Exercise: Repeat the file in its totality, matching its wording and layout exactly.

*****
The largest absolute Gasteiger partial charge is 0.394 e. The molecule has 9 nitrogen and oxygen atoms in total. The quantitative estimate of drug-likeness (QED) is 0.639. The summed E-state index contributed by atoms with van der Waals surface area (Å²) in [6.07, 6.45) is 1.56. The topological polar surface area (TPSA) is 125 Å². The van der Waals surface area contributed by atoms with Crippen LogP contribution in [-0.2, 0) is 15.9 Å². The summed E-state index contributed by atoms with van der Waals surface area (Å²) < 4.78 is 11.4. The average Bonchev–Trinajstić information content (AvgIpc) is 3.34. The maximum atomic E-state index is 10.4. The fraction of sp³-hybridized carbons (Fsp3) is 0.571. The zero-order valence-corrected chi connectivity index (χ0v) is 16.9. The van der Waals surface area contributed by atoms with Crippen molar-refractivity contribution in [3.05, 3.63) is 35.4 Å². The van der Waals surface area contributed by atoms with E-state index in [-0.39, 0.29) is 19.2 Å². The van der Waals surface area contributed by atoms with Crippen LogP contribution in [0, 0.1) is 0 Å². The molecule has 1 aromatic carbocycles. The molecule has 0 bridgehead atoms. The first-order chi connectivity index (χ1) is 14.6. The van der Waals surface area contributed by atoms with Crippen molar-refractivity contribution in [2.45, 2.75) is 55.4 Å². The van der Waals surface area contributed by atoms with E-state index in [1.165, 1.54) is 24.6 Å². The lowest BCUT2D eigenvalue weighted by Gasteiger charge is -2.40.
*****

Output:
The largest absolute Gasteiger partial charge is 0.394 e. The molecule has 9 nitrogen and oxygen atoms in total. The quantitative estimate of drug-likeness (QED) is 0.639. The summed E-state index contributed by atoms with van der Waals surface area (Å²) in [6.07, 6.45) is 1.56. The topological polar surface area (TPSA) is 125 Å². The van der Waals surface area contributed by atoms with Crippen LogP contribution in [-0.2, 0) is 15.9 Å². The summed E-state index contributed by atoms with van der Waals surface area (Å²) < 4.78 is 11.4. The average Bonchev–Trinajstić information content (AvgIpc) is 3.34. The maximum atomic E-state index is 10.4. The fraction of sp³-hybridized carbons (Fsp3) is 0.571. The zero-order valence-corrected chi connectivity index (χ0v) is 16.9. The van der Waals surface area contributed by atoms with Crippen molar-refractivity contribution in [3.05, 3.63) is 35.4 Å². The van der Waals surface area contributed by atoms with E-state index in [-0.39, 0.29) is 19.2 Å². The van der Waals surface area contributed by atoms with Crippen LogP contribution in [0, 0.1) is 0 Å². The molecule has 1 aromatic carbocycles. The molecule has 0 bridgehead atoms. The first-order chi connectivity index (χ1) is 14.6. The van der Waals surface area contributed by atoms with Crippen molar-refractivity contribution in [2.45, 2.75) is 55.4 Å². The van der Waals surface area contributed by atoms with E-state index in [1.165, 1.54) is 24.6 Å². The lowest BCUT2D eigenvalue weighted by Gasteiger charge is -2.40.